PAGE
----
I love the Singular Genius model because it’s fantastically compelling and dramatic.

But the singular-genius model has a problem. Two problems, actually.

Problem #1: it’s inaccurate. None of the singular geniuses truly operated on their own. Beethoven had Haydn and Mozart, Steve Jobs had Wozniak and Gates; Faulkner had Conrad and Hemingway, Edison had Tesla, and so on. Singular geniuses stand tall because they stand on the shoulders of others (who stand on the shoulders of others, and so on).

Problem #2: it’s crippling. Under this model, you are either born a creative genius, or you’re not. Which makes for an entertaining story, but doesn’t do much for the rest of us who are seeking to be more creative in our lives.

Fortunately, there’s a better model, which might be called the Team model of creative genius. In this view, creativity does not reside within singular people, but rather within the social ecosystems that create and refine ideas.

The big insight is this: every creative breakthrough is built of ideas — thousands of ideas, working together in the same way that cells build a organism.  Creativity, then, is not about finding one brilliant individual, but rather about creating effective patterns of interaction between a bunch of smart individuals. About arranging the right people in the right way, and letting them get to work with as few barriers and as much focus as possible.

Nobody on the planet does this better than Pixar. The studio reinvented the movie business by switching from the singular genius model to the Team model, in which movies are made by tightly knit groups. As anyone who has seen Pixar movies can attest, it works. It’s not guesswork or good luck; it’s a system.

The good news: Pixar co-founder Ed Catmull has written a wonderful new book called Creativity Inc.: Overcoming the Unseen Forces that Stand in the Way of True Inspiration. Unlike most books written by founders, this isn’t some myth-heavy legacy project — it’s far closer to a blueprint.  Catmull takes us inside the Pixar ecosystem and shows how they build and refine excellence, in revelatory detail.

Among the takeaways:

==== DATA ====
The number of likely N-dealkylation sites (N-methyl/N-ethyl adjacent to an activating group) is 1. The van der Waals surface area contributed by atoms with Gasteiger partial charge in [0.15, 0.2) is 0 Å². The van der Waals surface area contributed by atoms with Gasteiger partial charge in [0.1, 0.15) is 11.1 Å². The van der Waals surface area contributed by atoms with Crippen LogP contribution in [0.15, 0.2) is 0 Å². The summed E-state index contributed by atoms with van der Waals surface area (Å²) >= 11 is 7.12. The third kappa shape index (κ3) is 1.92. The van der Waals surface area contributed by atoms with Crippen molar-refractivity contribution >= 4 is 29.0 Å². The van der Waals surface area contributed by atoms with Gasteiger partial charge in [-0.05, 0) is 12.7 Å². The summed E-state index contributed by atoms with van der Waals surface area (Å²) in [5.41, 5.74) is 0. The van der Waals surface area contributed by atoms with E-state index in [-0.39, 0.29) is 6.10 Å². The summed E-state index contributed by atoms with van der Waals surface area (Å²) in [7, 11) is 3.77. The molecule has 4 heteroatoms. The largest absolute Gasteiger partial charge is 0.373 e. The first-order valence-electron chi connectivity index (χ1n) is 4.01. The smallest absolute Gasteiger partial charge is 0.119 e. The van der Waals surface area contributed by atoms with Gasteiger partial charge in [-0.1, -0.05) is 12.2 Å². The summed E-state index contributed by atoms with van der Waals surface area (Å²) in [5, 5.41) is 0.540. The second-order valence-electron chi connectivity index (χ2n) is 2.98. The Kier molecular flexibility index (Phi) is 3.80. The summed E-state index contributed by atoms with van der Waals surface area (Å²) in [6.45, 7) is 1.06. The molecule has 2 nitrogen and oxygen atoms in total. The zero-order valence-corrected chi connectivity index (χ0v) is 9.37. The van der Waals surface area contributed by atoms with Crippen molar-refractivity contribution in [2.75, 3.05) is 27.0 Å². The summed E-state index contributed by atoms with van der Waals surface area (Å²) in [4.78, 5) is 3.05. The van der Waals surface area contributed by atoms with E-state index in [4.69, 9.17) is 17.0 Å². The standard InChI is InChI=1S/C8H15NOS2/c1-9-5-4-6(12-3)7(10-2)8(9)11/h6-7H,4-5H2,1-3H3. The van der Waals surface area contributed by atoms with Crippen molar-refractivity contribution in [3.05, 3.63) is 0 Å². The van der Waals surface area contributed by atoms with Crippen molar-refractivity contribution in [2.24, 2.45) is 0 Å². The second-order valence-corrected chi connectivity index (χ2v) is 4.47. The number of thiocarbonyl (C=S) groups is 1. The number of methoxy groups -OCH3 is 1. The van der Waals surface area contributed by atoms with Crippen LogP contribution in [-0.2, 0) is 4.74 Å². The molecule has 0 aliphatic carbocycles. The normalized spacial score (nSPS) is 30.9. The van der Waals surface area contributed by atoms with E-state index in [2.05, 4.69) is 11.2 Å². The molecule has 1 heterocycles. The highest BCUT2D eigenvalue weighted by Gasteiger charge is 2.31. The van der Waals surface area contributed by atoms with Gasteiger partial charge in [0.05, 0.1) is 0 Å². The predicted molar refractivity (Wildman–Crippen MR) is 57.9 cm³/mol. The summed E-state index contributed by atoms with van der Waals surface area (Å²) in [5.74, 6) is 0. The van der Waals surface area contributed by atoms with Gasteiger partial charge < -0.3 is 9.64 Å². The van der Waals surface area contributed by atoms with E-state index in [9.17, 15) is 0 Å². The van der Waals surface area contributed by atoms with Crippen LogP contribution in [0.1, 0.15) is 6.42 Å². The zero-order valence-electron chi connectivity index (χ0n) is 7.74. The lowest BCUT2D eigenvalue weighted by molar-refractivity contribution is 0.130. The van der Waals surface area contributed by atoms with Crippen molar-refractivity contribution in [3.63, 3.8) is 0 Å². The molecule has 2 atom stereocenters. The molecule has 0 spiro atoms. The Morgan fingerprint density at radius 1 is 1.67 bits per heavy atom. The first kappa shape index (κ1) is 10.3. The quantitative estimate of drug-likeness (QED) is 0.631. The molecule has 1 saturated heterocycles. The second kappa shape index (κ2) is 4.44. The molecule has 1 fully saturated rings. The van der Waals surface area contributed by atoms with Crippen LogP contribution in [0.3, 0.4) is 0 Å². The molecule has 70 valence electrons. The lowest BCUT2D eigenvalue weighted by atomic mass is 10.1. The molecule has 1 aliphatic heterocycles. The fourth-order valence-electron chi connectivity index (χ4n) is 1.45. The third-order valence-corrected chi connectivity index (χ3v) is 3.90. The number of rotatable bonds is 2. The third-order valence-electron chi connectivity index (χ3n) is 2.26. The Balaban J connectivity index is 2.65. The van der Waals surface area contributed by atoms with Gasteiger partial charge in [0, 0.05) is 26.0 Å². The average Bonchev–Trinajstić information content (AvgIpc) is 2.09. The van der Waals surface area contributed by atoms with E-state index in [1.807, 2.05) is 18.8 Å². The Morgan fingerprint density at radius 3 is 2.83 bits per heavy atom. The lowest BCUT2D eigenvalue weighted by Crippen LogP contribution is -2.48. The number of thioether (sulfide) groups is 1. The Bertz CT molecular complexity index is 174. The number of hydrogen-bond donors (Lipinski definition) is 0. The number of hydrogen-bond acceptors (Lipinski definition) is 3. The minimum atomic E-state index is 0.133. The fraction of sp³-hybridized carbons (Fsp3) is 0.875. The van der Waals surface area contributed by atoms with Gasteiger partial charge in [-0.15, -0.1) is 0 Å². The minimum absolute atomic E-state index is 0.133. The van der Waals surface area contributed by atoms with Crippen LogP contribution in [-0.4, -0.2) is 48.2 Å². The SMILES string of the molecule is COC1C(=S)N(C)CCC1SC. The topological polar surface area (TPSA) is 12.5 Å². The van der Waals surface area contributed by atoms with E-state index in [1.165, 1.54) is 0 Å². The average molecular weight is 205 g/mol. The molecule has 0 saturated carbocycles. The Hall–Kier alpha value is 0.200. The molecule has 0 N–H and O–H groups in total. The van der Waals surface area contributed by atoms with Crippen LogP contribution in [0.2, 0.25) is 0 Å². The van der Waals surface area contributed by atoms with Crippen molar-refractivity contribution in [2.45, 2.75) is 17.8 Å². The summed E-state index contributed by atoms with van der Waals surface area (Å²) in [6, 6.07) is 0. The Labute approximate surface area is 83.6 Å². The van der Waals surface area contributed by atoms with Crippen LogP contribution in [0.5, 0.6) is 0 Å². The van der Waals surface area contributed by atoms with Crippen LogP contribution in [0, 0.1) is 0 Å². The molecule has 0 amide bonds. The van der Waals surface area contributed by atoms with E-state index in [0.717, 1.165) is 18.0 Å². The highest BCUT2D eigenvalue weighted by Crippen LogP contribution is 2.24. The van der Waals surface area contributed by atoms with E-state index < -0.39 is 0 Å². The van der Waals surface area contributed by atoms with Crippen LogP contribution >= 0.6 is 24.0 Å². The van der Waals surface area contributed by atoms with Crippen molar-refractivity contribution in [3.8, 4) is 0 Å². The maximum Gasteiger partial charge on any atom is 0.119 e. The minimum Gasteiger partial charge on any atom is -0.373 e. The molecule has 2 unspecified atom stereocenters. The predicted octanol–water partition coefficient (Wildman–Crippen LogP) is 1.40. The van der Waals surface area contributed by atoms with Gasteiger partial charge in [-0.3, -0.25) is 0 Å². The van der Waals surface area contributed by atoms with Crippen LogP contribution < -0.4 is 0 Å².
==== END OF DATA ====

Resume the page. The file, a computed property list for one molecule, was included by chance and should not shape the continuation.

• 1) Embrace the suck stage.  All the best creative ideas are ungainly at the start. As Catmull says, every Pixar film, early in its development, has sucked. “That’s a blunt assessment, I know,” he writes, “but I choose that phrasing because saying it in a softer way fails to convey how bad the first versions really are. I’m not trying to be modest or self-effacing. Pixar films are not good at first, and our job is to make them so–to go, as I say, “from suck to not-suck.” Embracing suckiness as part of the process — and not judging outcomes too early — is essential.
  • 2) Be quick to fix. Creative people need help, because they inevitably become lost in the process. They fuse emotionally with the project, and that fusion, while necessary, leads to confusion. The cure? Equip them with a braintrust: a cohesive group of colleagues who can identify problems with candor and trust.
  • 3) Be crazily persistent. Failure isn’t just an option: it’s the most effective pathway forward. To use those failures well, you have to be more than just mildly persistent. You get a good sense of this from an open letter written by Pixar animator Austin Madison.

“I, like many of you artists out there, constantly shift between two states. The first is white-hot, “in the zone” seat-of-the-pants, firing on all cylinders creative mode. This is when you lay your pen down and the ideas pour out like wine from a royal chalice. This happens about 3% of the time. The other 97% of the time I am in the frustrated, struggling, office-corner-full-of-crumpled-up-paper mode. The important thing is to slog diligently through this quagmire of discouragement and despair…. In a word: PERSIST. PERSIST on telling your story. PERSIST on reaching your audience. PERSIST on staying true to your vision….”

You get the idea. This book is chock-full of advice like that. If you do creative work, you should read it, now. (For a  taste, here’s an excerpt.)